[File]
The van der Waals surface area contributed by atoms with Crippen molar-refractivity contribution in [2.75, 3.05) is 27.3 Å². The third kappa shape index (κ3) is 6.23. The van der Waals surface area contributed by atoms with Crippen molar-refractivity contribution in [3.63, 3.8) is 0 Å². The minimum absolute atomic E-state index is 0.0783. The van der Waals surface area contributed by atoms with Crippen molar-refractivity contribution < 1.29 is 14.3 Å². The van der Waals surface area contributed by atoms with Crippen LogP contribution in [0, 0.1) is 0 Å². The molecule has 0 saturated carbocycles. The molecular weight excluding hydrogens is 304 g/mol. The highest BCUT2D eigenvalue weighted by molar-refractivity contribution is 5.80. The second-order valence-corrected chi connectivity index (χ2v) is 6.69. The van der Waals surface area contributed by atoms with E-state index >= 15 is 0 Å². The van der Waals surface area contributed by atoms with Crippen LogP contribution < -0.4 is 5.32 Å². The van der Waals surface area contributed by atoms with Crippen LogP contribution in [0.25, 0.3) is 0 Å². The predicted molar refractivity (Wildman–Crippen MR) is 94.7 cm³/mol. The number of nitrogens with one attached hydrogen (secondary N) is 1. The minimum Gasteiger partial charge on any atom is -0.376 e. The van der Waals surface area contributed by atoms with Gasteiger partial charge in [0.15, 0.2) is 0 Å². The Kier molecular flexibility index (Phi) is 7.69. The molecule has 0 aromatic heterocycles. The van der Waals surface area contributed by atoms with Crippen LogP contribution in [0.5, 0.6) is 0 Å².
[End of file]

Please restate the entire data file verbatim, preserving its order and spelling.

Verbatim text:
The van der Waals surface area contributed by atoms with Crippen molar-refractivity contribution in [2.75, 3.05) is 27.3 Å². The third kappa shape index (κ3) is 6.23. The van der Waals surface area contributed by atoms with Crippen molar-refractivity contribution in [3.63, 3.8) is 0 Å². The minimum absolute atomic E-state index is 0.0783. The van der Waals surface area contributed by atoms with Crippen molar-refractivity contribution < 1.29 is 14.3 Å². The van der Waals surface area contributed by atoms with Crippen LogP contribution in [0, 0.1) is 0 Å². The molecule has 0 saturated carbocycles. The molecular weight excluding hydrogens is 304 g/mol. The highest BCUT2D eigenvalue weighted by molar-refractivity contribution is 5.80. The second-order valence-corrected chi connectivity index (χ2v) is 6.69. The van der Waals surface area contributed by atoms with E-state index >= 15 is 0 Å². The van der Waals surface area contributed by atoms with Crippen LogP contribution < -0.4 is 5.32 Å². The van der Waals surface area contributed by atoms with Crippen LogP contribution in [0.25, 0.3) is 0 Å². The predicted molar refractivity (Wildman–Crippen MR) is 94.7 cm³/mol. The number of nitrogens with one attached hydrogen (secondary N) is 1. The minimum Gasteiger partial charge on any atom is -0.376 e. The van der Waals surface area contributed by atoms with Gasteiger partial charge in [0.15, 0.2) is 0 Å². The Kier molecular flexibility index (Phi) is 7.69. The molecule has 0 aromatic heterocycles. The van der Waals surface area contributed by atoms with Crippen LogP contribution in [0.5, 0.6) is 0 Å².